Welcome to the October 20, 2011 edition of Carnival of Storytelling.
Thanks to everyone who submitted a link at BlogCarnival.com. And thanks to all the bloggers who posted wonderful articles that I have hand-picked for the following list. Please browse their blog posts, and share your own favorite posts from across the Internet for the next edition.
Art and Craft
Belinda Kroll presents Determining a Characterâ€™s Big Goal posted at Worderella Writes, saying, “A short post about how an author can determine the difference between a mundane goal and the Big Goal that motivates them throughout the story.”
Harry Bingham presents Fixing your plot problems: How to get out of the one-third slump posted at Write Edit Seek Literary Agent â€” A guest post by Gary Gibson, the author of six science fiction novels for Pan Macmillan, the latest of which, Final Days, was published in August. “It occurred to me during this that all those seats-of-the-pants writers were being a touch disingenuous about their writing process. Either they did plan out their stories, but kept it all in their head, or their offices were filled with a vast number of unfinished stories and manuscripts. Both, I think, are true.”
Holly Lisle (re)posted Beating the Publishing Odds at her blog â€” One of my favorite contemporary midlist authors, now gone indie, reposts this inspiring piece that’s not actually about publishing, “because I keep hearing despair, and this is a time for challenge, and endeavor, and effort, and triumph.”
Talina Perkins posted Novice & Seasoned Writer, Who Do You Listen To? at Bookin’ It Reviews â€” … But let me back up a minute and tell a small tale of how much listening to the wrong advice hurt me in my journey towards building my writing career…
Shelli Johnson posted Writing Advice ~ Overcoming Fear at her blog â€” One reason people donâ€™t follow their dreams: simple fear. Fear of opposition, yes. Fear of failure, sure. But also fear of success, fear of making the wrong decision, fear of other peopleâ€™s opinions.
Kenn Crawford posted Why Do Writers Have to Justify Themselves? at his blog â€” “… or they continue their juvenile interrogation by asking if I just do it for fun or do I actually make a living at writing.” And I (Tim King) have an even better question: Why do writers have to write a certain number of books or gain a certain degree of fame or make a certain amount of money, before they can be deemed a “real” writer? If your writing touches just one soul, then you are a real writer, and don’t let anyone tell you differently. (But that’s a different blog post.)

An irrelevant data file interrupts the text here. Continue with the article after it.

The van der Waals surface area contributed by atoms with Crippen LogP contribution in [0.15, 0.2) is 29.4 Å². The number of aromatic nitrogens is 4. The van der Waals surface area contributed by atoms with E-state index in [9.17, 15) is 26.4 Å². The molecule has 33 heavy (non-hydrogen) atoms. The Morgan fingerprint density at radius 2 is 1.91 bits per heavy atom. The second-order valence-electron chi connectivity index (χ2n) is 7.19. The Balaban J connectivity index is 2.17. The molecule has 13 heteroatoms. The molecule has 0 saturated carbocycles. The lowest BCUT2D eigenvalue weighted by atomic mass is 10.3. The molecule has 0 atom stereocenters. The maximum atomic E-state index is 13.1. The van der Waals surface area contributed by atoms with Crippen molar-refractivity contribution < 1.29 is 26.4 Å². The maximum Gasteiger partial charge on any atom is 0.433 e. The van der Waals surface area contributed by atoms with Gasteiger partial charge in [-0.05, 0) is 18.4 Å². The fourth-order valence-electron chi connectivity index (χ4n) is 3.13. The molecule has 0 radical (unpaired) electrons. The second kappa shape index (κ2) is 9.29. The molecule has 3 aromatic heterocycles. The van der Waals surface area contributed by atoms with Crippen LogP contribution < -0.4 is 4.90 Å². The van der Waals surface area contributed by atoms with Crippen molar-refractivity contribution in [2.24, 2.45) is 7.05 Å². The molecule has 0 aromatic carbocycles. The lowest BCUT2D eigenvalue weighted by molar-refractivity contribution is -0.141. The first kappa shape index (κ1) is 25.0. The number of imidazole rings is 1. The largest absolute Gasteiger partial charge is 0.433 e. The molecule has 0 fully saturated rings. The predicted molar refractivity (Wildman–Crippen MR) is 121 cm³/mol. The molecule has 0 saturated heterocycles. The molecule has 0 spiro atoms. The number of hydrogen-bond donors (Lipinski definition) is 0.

Fiction and True Stories
American Boy presents Memories: A Beautiful Lie posted at AdvancedScoop.com â€” “Living in New York, seeing the bright lights, tall building and most importantly all the BEAUTIFUL WOMEN puts a smile on my face daily. At night I sit outside on my steps and look around at where Iâ€™m at and itâ€™s unbelievable.”
American Boy presents Letter to the Young Men: First Love posted at AdvancedScoop.com â€” I want to talk to every young man out there whoâ€™s experiencing their â€œFirst Loveâ€. Right now youâ€™re probably having feelings that youâ€™ve never felt before. Youâ€™re probably smiling a lot more, falling asleep on the phone, texting smiley faces during class and doing all types of things you said youâ€™d never do. Itâ€™s cool, being in a relationship can be a beautiful thing. But unfortunately I didnâ€™t write this to pen point all the great aspects of being in love…
Publishing and Marketing
Harry Bingham presents The Elevator Pitch posted at Write Edit Seek Literary Agent â€” Writing is a scary old business but of all the scary things about it, perhaps the scariest is getting the concept right.
Harry Bingham presents How to Meet Literary Agents posted at Write Edit Seek Literary Agent â€” Loads of new writers will be frustrated by the impersonal quality of the typical agent submission procedure. You send off your stuff â€“ spend up to eight weeks waiting to hear something â€“ then get back a preprinted, slightly cold rejection letter. It feels so dispiriting, so unconstructive.
Jon Bard presents Does the Ad Budget Make a Bestseller? posted at Children’s Writing Web Journal â€” Amidst news of declining book sales, the takeover of electronic publishing, and big publishers shuttering imprints…
AND That concludes this edition. Submit your blog article to the next edition of the Carnival of Storytelling using our carnival submission form.
If you have trouble with the Carnival of Storytelling submission form, please contact me at www.JTimothyKing.com, select the “Carnival of Storytelling” category, and include a message with the link to the post and any remarks you’d like to include with the submission.
Past posts and future hosts can be found on our blog carnival index page.